It is purely a coincidence that I happen to be reading at the same time two books that deal indirectly with the island of Tahiti. One book is a factual history of the Bounty mutiny. This subject was dealt with first in a novel – Mutiny On The Bounty – and later on in two movies of the same name as well as one movie that was just called The Bounty. The ship that was called the Bounty had been commissioned to sail from England to Tahiti to pick up some breadfruit plants that eventually were to be taken to be grown on plantations in the West Indies. William Bligh, the captain of the Bounty was perceived by many of his men to be a cruel leader and that resulted in a mutiny led by Fletcher Christian. Bligh was set off in a life boat with the men who were loyal to him, and miraculously they survived their journey to safety. Some of the mutineers stayed on Tahiti and were found by a British ship sent to bring back the mutineers as prisoners. Three of these mutineers were hanged back in Britain. Some of the mutineers chose to go off with Fletcher Christian, who led them along with some Tahitians, primarily women, to an obscure out-of-the-way island, Pitcairn Island, where they all built new lives for themselves.
But for me, what is important for the purposes of this column, is the description of Tahiti and the Tahitians. Tahiti was like one of those tropical islands closer to North America where people go for their honeymoon. Warm temperatures, ocean breezes, lush tropical vegetation and white sandy beaches. What a wonderful template for human bonding and human grounding. And the Tahitians responded to this environment with a tribal culture where people were warm and generous and sexually more open and free than people in Western cultures at the time. For the British sailors on the Bounty, it seemed like paradise. A place full of flowing blendable continual organic stimuli, where people did not have advanced technology to make life overly frictionless and mediated, and where their life narratives were filled with rich vibrant primary experience. It was a paradise.
Contrast this view of Tahiti with what Gauguin, the famous French painter and the subject of the second book I am reading, found when he arrived in Tahiti, a little over a hundred years later. Tahiti had become a French colony and had been highly Westernized. Gauguin hated this influence, as he perceived the West to be in decline and full of rot. The Tahitians had lost many of their traditional ways, which was due to having been converted to Christianity. Gauguin saw it as his mission to search for as many of the surviving traditional Tahitian influences as possible and to portray them in his paintings. In particular to capture the immediacy of the primary experience that he perceived within their traditional culture. Among other things, he showed the Tahitians grounded in their natural living environment and sometimes interacting with their living environment through work. He focused on the women much more than the men. In particular, he frequently painted the women bare-breasted in their traditional native style. Sometimes, he painted them naked. Nevertheless, he also painted some women in traditional Western dress, showing how many of the Tahitian women had adopted Western concepts of modesty as a result of the influence of the church. To reiterate, Gauguin hated what the West had done to Tahiti. He felt that the West was taking away from the Tahitians their more simple natural way of life.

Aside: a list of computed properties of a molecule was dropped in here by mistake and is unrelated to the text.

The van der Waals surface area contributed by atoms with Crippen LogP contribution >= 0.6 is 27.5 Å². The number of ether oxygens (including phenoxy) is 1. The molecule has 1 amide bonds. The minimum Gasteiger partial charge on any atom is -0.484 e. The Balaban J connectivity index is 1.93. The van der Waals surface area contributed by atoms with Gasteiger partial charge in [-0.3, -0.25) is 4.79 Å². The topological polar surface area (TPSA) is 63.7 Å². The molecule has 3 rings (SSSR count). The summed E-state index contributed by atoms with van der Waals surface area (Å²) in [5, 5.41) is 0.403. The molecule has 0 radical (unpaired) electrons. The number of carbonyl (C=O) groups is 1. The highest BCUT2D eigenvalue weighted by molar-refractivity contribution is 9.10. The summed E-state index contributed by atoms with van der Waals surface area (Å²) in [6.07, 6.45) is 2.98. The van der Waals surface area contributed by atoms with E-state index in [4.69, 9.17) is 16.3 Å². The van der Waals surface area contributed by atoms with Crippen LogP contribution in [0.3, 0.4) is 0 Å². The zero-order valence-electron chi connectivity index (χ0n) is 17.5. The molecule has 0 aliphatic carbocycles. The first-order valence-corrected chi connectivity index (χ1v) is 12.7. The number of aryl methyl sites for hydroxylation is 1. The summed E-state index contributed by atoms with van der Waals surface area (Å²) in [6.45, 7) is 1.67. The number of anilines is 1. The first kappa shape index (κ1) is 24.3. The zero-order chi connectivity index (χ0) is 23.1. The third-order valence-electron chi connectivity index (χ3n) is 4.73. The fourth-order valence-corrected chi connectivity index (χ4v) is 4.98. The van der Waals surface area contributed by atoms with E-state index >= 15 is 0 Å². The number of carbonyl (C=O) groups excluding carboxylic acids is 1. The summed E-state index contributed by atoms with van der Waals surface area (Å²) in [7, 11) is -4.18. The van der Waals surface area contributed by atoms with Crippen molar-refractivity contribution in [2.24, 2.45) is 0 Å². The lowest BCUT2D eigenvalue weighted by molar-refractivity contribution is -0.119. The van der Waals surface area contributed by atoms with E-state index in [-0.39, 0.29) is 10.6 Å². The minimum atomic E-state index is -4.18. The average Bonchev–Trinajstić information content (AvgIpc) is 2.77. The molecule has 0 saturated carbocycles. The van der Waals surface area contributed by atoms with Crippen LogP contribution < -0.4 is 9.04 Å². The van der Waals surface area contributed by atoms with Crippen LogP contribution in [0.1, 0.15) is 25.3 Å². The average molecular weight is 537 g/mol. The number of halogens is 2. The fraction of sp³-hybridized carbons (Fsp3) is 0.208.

Of course, what he didn’t take into consideration was the fact that he could never have become such a famous painter if he had been born into Tahitian culture. The Western concept of the individual leaving preserved imprints on the surface of the world through unusual individual accomplishments was not a part of the Tahitian way of life. The very strong bonds that every Tahitian had to Tahitian society meant that his individual identity was to a great extent subsumed in a larger collective identity. As a result, the Tahitian sense of self was to a certain extent less differentiated in its presentation to the external world than the Western sense of self. The adoption of a Western modesty of dress was part of the creation of a more defined sense of self according to Western sensibilities.
Nevertheless, as we in the West grow increasingly numb as a result of modern technology, it is obvious why the ways of the Tahitians can seem so appealing to all of us. Lives filled with the organic flowing blendable continual stimuli that help to bond people to one another and to ground people in their living environment. Lives filled with primary experience that increases the vibrancy of their life narratives. Lives filled with a sense of belonging and a sense of connection. These characteristics are definitely not as present in the lives of people who dwell in modern technological society. Urban people today get some organic stimulation by going to parks and by engaging in a kind of desperate sexuality and in survival sports in order to feel alive. But, for better or worse, it can’t replace the whole organic field of experience that at least used to be obtainable in the island of Tahiti.
© 2021 Laurence Mesirow